Canada’s top court declined to hear the legal challenges made by certain indigenous groups against the federal government’s re-approval of the Trans Mountain Expansion Project
The Trans Mountain Expansion Project has cleared a major legal hurdle with the Supreme Court of Canada upholding an earlier decision made in its favour by the Federal Court of Appeal.
The Canadian apex court declined to hear the various legal challenges made by certain indigenous groups against the federal government’s re-approval of the pipeline expansion project.
In February, the appeals court dismissed four legal challenges put up by Coldwater Indian Band, Tsleil-Waututh Nation, Squamish Nation, and others. The allegations made in the challenges were that the Canadian government did not fulfill its obligation of consulting with them ahead of the re-approval of the Trans Mountain Expansion Project.
The Federal Court of Appeal, earlier this month, concluded that there was no legal basis for overturning the government’s decision. The litigants subsequently took the option to appeal against the appeals court’s judgment in the Supreme Court of Canada.
Trans Mountain president and CEO Ian Anderson said: “We are pleased that the scope of the Federal Court of Appeal’s Decision was upheld by the Supreme Court of Canada. After many years of consultation, reviews and approvals, we will continue to move forward and build the Expansion Project in respect of communities and for the benefit of Canadians.”
The project proponent said that construction on the Trans Mountain pipeline expansion project is in progress in British Columbia and Alberta.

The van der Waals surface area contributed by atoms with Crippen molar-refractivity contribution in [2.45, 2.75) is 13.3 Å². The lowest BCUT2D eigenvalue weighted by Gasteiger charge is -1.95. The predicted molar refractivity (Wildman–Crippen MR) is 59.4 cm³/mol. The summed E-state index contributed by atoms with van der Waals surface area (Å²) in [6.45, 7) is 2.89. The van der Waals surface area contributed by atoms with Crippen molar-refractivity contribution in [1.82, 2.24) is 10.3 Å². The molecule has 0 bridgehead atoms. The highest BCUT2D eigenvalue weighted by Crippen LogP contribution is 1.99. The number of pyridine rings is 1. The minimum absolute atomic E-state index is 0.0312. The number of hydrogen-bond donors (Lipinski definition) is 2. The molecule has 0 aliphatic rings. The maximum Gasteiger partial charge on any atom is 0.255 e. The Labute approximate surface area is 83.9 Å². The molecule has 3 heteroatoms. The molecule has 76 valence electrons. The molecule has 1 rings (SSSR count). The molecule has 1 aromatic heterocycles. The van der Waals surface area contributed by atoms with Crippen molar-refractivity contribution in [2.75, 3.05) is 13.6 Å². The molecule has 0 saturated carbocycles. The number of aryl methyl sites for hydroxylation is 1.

What is the Trans Mountain Expansion Project
The Trans Mountain Expansion Project has been taken up to increase the capacity of the existing Trans Mountain Pipeline from 300,000 barrel of oil per day (bpd) to 890,000 bpd.
The project calls for the twinning of the 1,150km-long Trans Mountain Pipeline between the two Canadian provinces. The CAD7.4bn ($5.52bn) expansion project and the original pipeline system are owned by the Canadian government.
For a long time, the pipeline expansion project has been opposed by various environmental groups. The Raincoast Conservation Foundation, which is one of them, claimed that the project will increase tanker traffic and will carry a great risk of an oil spill in British Columbian waters, besides threatening the existence of the Southern Resident killer whale population.
Raincoast Conservation Foundation senior scientist Paul Paquet said: “We are disappointed but understand that while the law and justice are ideally connected, they are not always the same. The decision exposes gaps in how the law is applied that leave vulnerable endangered species susceptible to exploitation and abuse, intended or otherwise.”